From Spotify to Indie and Beyond: A Top Dev Interview With John Sundell

John Sundell, former lead iOS developer at Spotify and now the brains and energy behind Swift by Sundell, shares his thoughts on going indie, time management and how you can never be too-prepared for any talk. By Adam Rush.

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From Spotify to Indie and Beyond: A Top Dev Interview With John Sundell

20 mins

Welcome to another installment of our Top App Dev Interview series!

Each interview in this series focuses on a successful mobile app or developer and the path they took to get where they are today. Today’s special guest is John Sundell.

John Sundell, previously a lead iOS developer at Spotify, is now enjoying life as a freelance developer. John is now a respected member of the iOS community with his headline Swift by Sundell and various talks at conferences around the world. John is also a keen open-source fan and contributes to regular projects on Github.

Indie Developer

John, you were previously a lead iOS developer at Spotify. How and why did you make the decision to go freelance?

I worked at Spotify for 3.5 years, and it was an amazing experience. I learned so much, got to work on a really exciting product and met so many great developers. But after those years, I felt like I was ready for some new adventures.

In order to continue growing as a developer, and to get to work with an even broader set of technologies, I decided that my best option was to go freelance to be able to work with more people in more different contexts.

John Sundell was a lead iOS developer at Spotify.

What was the best thing about going freelance and why?

The freelance lifestyle has always appealed a lot to me (I was a freelancer before I joined Spotify too), since it gives you so much freedom as to how, where and who you’ll work with.

I love working remotely since it lets me set my own schedule in a more free-form way – which is super useful since I love to do things like travelling and working more flexible hours.

I’ve never been a huge fan of strict processes and office politics, and being a freelancer lets me get away from all of that and enables me to focus on coding and working directly with other developers and designers.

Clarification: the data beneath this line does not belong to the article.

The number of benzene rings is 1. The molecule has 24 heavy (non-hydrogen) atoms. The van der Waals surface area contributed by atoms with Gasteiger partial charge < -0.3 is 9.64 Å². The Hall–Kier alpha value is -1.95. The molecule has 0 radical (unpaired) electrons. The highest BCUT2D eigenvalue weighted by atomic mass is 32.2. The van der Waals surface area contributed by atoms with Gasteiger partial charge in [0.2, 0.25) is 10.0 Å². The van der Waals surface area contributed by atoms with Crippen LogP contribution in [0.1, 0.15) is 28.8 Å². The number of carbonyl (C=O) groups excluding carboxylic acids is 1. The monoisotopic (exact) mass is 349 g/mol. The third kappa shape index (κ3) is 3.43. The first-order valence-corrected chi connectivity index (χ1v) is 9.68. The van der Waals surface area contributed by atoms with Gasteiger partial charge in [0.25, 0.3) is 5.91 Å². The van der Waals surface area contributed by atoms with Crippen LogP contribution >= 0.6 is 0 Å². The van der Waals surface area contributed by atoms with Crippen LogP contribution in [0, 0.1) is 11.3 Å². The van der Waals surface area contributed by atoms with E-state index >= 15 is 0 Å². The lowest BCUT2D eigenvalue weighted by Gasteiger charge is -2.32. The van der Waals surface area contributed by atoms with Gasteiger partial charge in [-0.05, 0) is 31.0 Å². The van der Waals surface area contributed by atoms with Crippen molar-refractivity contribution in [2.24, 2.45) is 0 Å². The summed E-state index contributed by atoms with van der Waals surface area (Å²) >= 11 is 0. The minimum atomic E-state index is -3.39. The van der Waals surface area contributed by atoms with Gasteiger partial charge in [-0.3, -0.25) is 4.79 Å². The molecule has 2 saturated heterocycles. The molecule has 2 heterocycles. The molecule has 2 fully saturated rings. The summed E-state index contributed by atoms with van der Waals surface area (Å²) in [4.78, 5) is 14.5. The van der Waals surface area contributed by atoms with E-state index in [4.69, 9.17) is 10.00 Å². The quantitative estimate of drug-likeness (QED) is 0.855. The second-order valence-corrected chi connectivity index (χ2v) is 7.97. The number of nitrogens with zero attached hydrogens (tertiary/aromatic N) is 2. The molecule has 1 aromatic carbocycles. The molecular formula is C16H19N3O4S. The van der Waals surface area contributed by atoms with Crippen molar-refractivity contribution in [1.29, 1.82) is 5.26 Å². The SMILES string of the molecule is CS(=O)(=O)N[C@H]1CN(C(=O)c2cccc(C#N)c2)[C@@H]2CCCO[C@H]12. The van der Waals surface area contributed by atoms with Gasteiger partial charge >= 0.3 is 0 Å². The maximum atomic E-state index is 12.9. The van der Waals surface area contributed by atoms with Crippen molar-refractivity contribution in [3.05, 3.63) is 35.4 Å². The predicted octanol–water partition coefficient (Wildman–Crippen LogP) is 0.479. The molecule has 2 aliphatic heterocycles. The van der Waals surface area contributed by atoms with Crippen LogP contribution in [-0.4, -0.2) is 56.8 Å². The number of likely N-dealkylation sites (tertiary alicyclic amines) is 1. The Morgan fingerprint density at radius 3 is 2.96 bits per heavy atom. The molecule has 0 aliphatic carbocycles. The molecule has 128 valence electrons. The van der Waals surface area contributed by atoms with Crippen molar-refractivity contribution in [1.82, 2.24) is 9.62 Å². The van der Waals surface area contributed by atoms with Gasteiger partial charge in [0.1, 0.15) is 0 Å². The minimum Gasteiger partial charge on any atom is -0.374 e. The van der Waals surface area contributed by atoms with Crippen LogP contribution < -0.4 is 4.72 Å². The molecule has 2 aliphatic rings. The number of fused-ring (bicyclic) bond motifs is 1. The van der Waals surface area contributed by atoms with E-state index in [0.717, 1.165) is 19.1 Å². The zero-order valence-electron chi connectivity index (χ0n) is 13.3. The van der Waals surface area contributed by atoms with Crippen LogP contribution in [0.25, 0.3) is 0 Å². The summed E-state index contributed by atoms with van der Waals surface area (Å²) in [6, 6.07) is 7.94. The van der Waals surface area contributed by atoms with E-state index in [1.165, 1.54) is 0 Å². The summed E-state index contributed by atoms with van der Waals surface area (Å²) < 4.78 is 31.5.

What do you miss (if anything) from working at a company like Spotify?

Only the free snacks in the office! No, just kidding ;]

One thing that was incredibly cool working for a company like Spotify was working on such a large-scale, popular product. You could be building a UI, and then two or three weeks later, you would see someone on the subway using that UI that you just built.

That was kind of amazing and surreal in many ways. So seeing your work have that kind of impact on people’s everyday life was an amazing feeling. Another thing I miss sometimes is being able to spend a lot of time focusing on architecture and designing systems.

I’ve always loved system design, and nothing beats designing a system that needs to be able to support millions and millions of users.

Most developers are worried about getting enough work as a freelancer, what advice would you give to said people and how did you manage this?

My top advice would be to establish a solid network of potential customers and partners before going freelance. Get in touch with people that you want to work with, and always be open to making new connections.

Most developers are not super interested in working with sales, so the best approach is usually to work with people and companies that you know since before going freelance. Conferences, social media, blogs and GitHub are great ways to build a network and get in touch with potential customers, and once you have a network established (which doesn’t have to be that large by the way), it shouldn’t be too hard to find new work – developers are really high in demand, as we all know!

Another key thing is building trust. Always under-promise and over-deliver, and go the extra mile in order to make your customers extra happy. That way, chances are those customers will refer you to even more customers, and that way you’ll keep building your network and get to work on even more cool projects.

Can you give me a full detailed breakdown of your average day to day schedule? E.g 9 AM start working, 10 AM have a coffee/break.

My dog usually wakes me up around 8 AM because she wants to go for a walk, so that’s how I start my day. We usually go for a 30-minute walk, and after that, I get ready for work.

I like to work in 2-3 hour periods, with a 15-minute break in between. That way, I can stay focused, I don’t waste time while working and I don’t feel stressed during the day.

I love coding, but I also love relaxing. Taking a quick 15-minute walk, or just relaxing on the couch for a while, is a great way for me to regain energy and re-focus for the next task. I don’t have a strict schedule (again, one of my favourite things about being a freelancer), so that 2-3 hour split is how I manage most of my time.

In The Spotlight